Results tagged ‘ KBO ’
Late last week the Korean Baseball Organization ( KBO) hosted the inaugural Baseball Field Maintenance Clinic at Jamsil Stadium. The educational event was attended by ballpark operations and sportsturf managers from all the 9 Professional KBO clubs. We covered a lot of ground in one day including mound and homeplate care, turf management and light repairs, but the best part was the interaction between each of the attendees. One fun topic was sharing info about the STMA and how the organization brings people together to learn about ways to make their fields safer. We even used our Korean slides Kim Heck put together!
I really enjoyed watching the guys put the lines down at Jamsil with a very unique chalk marking system Using a metal tube filled with chalk, one person would rake the tube over rails in the template which gently dropped the chalk in a nice line. Pretty cool!
This group had never been together in one room so when we went outside they began to exchange info and share stories about each others fields..or at least that is what my interpreter told me. I would like to thank the KBO for hosting this wonderful event.
Last week I was a guest of the KBO (Korean baseball organization). In an effort to upgrade their parks now and in the future we visited each stadium and spoke with operators and care takers collecting information about their facilities. Korea is in the process of renovating and building new parks as the KBO league expands. All of the ballparks range in size from 10,000 to 28000 capacity. All of the fields are Kentucky bluegrass or synthetic grass. A couple stadiums are moving away from synthetic back to natural grass.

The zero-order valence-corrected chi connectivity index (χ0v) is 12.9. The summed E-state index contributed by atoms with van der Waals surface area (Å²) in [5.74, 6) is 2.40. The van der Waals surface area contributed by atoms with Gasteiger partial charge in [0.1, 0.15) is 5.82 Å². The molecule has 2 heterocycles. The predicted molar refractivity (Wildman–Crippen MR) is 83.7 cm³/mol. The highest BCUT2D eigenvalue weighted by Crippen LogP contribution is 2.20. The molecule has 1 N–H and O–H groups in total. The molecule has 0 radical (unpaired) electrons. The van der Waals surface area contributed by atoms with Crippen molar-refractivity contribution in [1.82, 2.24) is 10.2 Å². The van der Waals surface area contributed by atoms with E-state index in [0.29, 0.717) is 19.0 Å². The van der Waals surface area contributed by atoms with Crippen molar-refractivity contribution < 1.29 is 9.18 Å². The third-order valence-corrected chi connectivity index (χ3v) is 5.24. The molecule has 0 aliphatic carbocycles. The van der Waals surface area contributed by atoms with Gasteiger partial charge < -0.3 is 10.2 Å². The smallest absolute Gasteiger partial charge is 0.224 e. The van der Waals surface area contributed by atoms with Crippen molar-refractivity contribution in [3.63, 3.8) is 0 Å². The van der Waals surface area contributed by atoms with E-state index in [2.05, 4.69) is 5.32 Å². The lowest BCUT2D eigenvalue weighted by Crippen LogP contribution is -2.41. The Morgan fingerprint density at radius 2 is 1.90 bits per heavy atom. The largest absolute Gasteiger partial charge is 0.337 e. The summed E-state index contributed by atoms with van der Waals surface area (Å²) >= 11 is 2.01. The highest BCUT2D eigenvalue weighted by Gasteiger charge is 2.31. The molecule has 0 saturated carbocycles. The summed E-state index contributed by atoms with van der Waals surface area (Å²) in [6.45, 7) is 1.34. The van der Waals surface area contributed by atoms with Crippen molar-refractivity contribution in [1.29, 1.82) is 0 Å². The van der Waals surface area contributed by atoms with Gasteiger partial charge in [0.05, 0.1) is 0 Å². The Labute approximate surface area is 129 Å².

One of the older stadiums was called Jamsil ballpark. The ballpark was used as part of the 1988 Olympics. According to the locals, the two teams that play here are considered the Yankees – red sox of Korea. I must have heard it 10 times and from the looks of the sellout game I attended, it sure felt like it. You can draw a line through the center of the stadium between the fans cheering on the bears or the twins. One of our tasks was to check the lights and at Jamsil stadium and we were allowed to perform the light check during the 5th inning. As with most Asian leagues, after the 5th inning they re-line the field and the umpires take a several minute break. The players actually go out in the outfield and stretch again. That was the first time checking lux levels in front of 27000 people.
FYI – This country is passionate about their baseball. We had the chance to attend a few games and it was electrifying! The other thing that struck me was the demographics of who attended the games. I would estimate, more than half the crowd was between the ages of 18-30. There was a party in the stands that was choreographed with songs for each player. The songs played straight through the entire at bat of the home team or visiting team. Even when the hitter was swinging away! Something you don’t see in other countries.
Korea’s first domed stadium is underway (top photo) . Considering the temperatures in March are similar to Detroit , the warm building will be enjoyed by the local communities in the winter time. It will also make the fans happy during those hot humid summers with AC.
The best part of the Korean ballpark tour was meeting the people and making friends . A big thanks to the KBO team especially Joey, Sean, Jason and Mr. Haun! You guys rock! Sports brings people together and just like baseball in any country our game is a common connector. Looking forward to the next trip already!